whistle-blower (-gate) is still about #TrumpRussia

As we wait for more whistle-blower news and an inevitable flurry of Trumpian disinformation and diversions, we need to review that Trump’s impeachable offense in Ukraine was also a move in a corruption history favoring Russia back through Manafort.

Trump’s hold on Congressional aid to Ukraine also favored a Russian-backed rebel buildup in eastern Ukraine. Military equipment was recently being sent there under the cover of “humanitarian aid”.

Something to keep in mind. Abuse of power need not be a single moment, but a series of sequential acts.We know OMB froze Congressionally directed money to Ukraine pending Trump’s call.We know Trump and his team pushed Ukraine to investigate Biden.

Trump’s admitted to both.

MK: In purchasing power parity (PPP) terms, the Russian defense budget is really large. The Stockholm International Peace Research Institute (SIPRI) releases an annual report that looks at countries’ defense spending, converts it into average U.S. dollars for the year, and shows us where everybody is. Thus, if the ruble-to-dollar exchange rate worsens by 50 percent in the course of a year, then Russia will appear to have a defense budget that is half its actual size. Those comparisons are why many do not appreciate the real size of Russia’s defense budget. My estimate for the actual purchasing power of Russia’s defense budget is somewhere between $150 and $180 billion.

You have to do it in PPP terms because Russia’s defense industry is largely autarkic. And U.S. sanctions have made it even more self-sufficient. The difference between Russia and Saudi Arabia is that Russia buys its weapons from Russian contractors and Saudi Arabia buys from the United States. Last year’s Russian defense budget (estimated in this year’s SIPRI report at $61 billion in exchange rate terms) appeared to be smaller than France’s. It’s delusional to think Russia spends less on defense than France, in real terms.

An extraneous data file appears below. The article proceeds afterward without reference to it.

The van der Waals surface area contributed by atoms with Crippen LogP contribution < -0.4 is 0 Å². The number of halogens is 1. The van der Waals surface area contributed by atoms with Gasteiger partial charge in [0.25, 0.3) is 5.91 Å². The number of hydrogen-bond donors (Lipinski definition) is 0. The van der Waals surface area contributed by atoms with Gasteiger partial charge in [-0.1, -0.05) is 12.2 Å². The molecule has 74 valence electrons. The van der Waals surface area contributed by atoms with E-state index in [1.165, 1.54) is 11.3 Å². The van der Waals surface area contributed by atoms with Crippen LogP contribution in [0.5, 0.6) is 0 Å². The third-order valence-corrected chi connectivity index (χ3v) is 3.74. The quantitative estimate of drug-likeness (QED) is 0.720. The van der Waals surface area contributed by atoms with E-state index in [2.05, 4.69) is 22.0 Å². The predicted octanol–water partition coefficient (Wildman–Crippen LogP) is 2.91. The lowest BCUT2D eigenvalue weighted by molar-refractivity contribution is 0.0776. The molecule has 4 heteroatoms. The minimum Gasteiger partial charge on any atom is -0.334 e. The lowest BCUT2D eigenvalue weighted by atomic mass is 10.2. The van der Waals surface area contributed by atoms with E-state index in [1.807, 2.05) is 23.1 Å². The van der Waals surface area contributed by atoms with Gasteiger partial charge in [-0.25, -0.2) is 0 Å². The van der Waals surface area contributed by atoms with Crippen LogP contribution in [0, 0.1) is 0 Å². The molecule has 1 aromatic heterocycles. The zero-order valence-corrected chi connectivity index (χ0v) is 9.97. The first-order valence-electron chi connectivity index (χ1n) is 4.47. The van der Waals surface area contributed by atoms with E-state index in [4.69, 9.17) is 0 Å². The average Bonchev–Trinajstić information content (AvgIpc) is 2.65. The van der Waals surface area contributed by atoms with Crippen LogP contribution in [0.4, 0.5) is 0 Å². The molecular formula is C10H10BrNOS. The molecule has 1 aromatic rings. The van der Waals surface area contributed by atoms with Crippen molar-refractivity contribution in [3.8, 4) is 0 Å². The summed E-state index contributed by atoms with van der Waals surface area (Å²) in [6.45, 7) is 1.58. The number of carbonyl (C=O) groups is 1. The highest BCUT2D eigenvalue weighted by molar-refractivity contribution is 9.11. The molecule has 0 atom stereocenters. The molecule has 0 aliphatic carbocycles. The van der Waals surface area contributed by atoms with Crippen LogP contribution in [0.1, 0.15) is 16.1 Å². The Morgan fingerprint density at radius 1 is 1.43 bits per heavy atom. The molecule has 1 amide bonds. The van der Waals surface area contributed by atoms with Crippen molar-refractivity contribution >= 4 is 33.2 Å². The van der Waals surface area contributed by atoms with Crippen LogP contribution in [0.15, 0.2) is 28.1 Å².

Russia can afford to buy far more force and equipment than Western countries. Western nations tend to be high-income economies, while Russia is on the higher end of the spectrum of middle-income countries. In Western countries, the defense force eats a lot more than it does in Russia. Even though the United States or its allies may be spending quite a bit of money, much of that does not go to defense procurement or R&D. The United States spends about 30 percent of its defense budget on procurement and R&D, while Russia spends close to 50 percent. You can buy a lot of modernized or new equipment with that kind of money spent every year.

[….]

Moscow is also actively trying to making itself a problem. Russia seeks to challenge U.S. policy abroad, gain leverage, and raise the transaction costs for the United States on the kinds of deals that Moscow does not particularly care about but its opponents do, such as Venezuela or Libya. Moscow comes in, establishes leverage on the cheap, and engages in arbitrage because it wants to raise the transaction costs for the United States and get revenge for various U.S. policies that seek to exert pressure on, punish, or coerce Russia.

[…]

Another important component of Russian strategy is launching destructive campaigns as an indirect form of competition. These are raiding campaigns, exemplars of indirect warfare, attacking state cohesion, disrupting decision making, and inflicting considerable political or economic damage. Probably the best-known political warfare campaign was the hacking of the 2016 U.S. elections. What matters is not whether the campaign is an operational success but whether the target’s reaction yields a substantial strategic benefit. One can inflict a large amount of damage with very few resources, and the efficacy can be forever debated, but the target of this type of indirect warfare might produce an outsized reaction.

www.wilsoncenter.org/…